The Hundred, the England and Wales Cricket Board’s (ECB) eight-team, 100-ball tournament, is here to stay until at least the end of 2028 and is expected to have a successful future beyond that, according to ECB Chair Richard Thompson.
Rumors had circulated last month that Thompson and ECB Chief Executive Richard Gould, both of whom previously held the same positions at Surrey County Cricket Club, were considering potential adjustments or even the scrapping of The Hundred.
However, in an interview with the Cricketer magazine, Thompson dismissed these claims, stating that there had been “a lot of misreporting” regarding the tournament’s future. He emphasized that The Hundred is part of the ECB’s broadcast deal with Sky Sports, which is set to run until the end of 2028.
“We’re committed to The Hundred until 2028, and there has been a lot of misreporting around that,” Thompson clarified. “The reality is that The Hundred is in partnership with Sky until 2028, and I’m confident it will continue to thrive even beyond that period.” Earlier this week, the ECB announced that Sanjay Patel, the managing director of The Hundred, would be stepping down from his role at the conclusion of this summer’s edition. In the announcement, Gould expressed his optimism for a “long and successful future” for The Hundred.
Earlier this year, a report by Fanos Hira, the Chair of Worcestershire County Cricket Club, suggested that The Hundred had incurred a £9 million loss to date, a figure disputed by the ECB. Thompson addressed this issue, stating, “The report examines the income and cost base of the ECB, and The Hundred contributes positively to the game as a whole. This includes the £1.3 million that each county receives annually, which is directly linked to The Hundred. The game has made a significant financial investment to attract a new audience, which it has successfully achieved. It is an investment in the future.”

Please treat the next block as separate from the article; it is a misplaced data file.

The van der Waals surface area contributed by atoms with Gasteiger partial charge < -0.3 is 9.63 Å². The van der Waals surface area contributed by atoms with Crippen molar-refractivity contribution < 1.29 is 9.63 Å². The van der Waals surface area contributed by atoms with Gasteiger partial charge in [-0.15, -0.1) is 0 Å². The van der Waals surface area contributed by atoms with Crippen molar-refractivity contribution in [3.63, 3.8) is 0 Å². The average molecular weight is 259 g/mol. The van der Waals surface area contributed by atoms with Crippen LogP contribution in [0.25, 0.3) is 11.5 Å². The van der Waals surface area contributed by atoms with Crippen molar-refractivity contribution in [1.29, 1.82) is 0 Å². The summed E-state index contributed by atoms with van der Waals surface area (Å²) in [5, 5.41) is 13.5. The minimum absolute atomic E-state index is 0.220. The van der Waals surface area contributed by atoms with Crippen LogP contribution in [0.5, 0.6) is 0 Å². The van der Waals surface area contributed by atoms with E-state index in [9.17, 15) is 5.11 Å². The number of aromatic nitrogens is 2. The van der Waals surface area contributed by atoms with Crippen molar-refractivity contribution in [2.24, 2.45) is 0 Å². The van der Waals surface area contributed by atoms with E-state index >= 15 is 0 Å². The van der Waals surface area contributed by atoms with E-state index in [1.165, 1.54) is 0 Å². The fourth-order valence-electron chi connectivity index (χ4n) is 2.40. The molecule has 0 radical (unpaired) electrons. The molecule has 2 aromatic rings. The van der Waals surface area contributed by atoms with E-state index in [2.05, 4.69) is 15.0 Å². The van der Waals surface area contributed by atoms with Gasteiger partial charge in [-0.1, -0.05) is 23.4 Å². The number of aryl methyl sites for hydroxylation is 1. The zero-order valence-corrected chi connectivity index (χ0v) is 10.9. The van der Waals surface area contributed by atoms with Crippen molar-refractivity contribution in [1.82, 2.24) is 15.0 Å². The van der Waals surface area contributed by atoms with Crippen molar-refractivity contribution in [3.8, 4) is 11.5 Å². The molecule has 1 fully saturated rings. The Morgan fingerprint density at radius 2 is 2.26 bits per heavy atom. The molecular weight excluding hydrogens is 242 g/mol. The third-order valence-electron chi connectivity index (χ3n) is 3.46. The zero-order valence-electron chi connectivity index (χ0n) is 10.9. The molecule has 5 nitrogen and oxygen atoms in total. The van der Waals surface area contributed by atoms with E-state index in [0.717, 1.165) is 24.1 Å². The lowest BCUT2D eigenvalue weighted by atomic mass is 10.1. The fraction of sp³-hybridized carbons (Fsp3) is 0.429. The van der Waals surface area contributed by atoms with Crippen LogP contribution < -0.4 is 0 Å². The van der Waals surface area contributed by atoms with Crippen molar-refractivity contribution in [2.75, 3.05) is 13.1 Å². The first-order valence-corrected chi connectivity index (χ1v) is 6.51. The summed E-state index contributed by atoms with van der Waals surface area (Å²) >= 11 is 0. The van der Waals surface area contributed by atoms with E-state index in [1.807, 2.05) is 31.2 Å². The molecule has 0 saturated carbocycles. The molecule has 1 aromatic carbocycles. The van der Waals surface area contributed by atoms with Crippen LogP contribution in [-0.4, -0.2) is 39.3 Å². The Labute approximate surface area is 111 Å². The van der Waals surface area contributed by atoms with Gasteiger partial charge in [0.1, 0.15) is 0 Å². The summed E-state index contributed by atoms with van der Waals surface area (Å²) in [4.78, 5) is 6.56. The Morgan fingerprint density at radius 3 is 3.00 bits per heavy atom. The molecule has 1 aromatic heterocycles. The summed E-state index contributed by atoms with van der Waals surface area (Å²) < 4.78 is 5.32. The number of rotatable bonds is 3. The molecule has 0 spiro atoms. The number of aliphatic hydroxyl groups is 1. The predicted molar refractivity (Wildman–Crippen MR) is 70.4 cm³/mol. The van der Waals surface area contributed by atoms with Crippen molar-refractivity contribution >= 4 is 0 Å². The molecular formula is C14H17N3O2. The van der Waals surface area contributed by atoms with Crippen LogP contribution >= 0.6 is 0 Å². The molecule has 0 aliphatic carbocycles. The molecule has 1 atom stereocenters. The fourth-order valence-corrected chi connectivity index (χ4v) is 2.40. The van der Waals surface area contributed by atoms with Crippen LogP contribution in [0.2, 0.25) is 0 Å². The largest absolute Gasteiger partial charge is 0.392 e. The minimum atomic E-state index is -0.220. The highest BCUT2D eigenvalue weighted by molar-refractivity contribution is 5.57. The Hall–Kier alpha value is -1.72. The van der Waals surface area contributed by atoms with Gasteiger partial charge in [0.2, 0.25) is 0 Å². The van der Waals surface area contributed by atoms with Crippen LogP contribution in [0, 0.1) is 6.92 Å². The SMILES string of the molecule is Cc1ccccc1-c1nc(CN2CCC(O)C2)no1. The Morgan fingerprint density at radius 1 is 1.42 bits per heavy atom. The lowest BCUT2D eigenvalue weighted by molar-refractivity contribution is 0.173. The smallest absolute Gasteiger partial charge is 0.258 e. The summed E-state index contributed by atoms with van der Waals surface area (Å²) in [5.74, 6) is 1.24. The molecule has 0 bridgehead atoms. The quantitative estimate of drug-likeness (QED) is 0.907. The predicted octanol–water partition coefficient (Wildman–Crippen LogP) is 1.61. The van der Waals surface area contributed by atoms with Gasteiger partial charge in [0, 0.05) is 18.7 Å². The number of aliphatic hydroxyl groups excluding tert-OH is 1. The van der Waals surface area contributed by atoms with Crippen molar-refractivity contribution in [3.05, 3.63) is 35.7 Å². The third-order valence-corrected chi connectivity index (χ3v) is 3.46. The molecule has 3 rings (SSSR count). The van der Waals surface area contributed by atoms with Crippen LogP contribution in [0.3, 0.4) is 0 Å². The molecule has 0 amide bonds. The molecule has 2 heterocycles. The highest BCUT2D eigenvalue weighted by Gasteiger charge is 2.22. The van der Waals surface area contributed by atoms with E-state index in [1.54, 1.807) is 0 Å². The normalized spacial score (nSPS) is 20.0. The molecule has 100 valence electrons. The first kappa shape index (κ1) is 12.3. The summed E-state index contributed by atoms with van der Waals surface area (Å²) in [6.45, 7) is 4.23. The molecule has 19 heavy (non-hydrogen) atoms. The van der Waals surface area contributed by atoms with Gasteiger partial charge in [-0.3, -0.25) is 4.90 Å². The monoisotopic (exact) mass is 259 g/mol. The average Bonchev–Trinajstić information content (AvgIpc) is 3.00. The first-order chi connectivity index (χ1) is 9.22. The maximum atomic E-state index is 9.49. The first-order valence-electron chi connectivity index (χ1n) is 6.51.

There have been discussions about the possibility of private investment in The Hundred over the past two years. Thompson commented, “We are only in the third year of this new tournament, and the decision on private investment will ultimately rest with the game itself. It is not solely an ECB decision.”
In 2023, The Hundred will take place from August 1 to 27 in a standalone window, ensuring that it does not clash with any England men’s or women’s international cricket fixtures. Consequently, the final Test match of the English summer is scheduled to conclude on July 31. Thompson asserted that such a scenario will not occur again, stating, “It doesn’t feel right to finish the Test season in July as it makes the whole season feel condensed. The decision was made due to a significant number of white-ball internationals taking place in September. The aim was to maximize our chances of defending the 50-over World Cup, which starts in October. However, we certainly do not want a situation where we are only playing one format or tournament as we are currently doing. The Test summer will not be squeezed in this manner in the future.”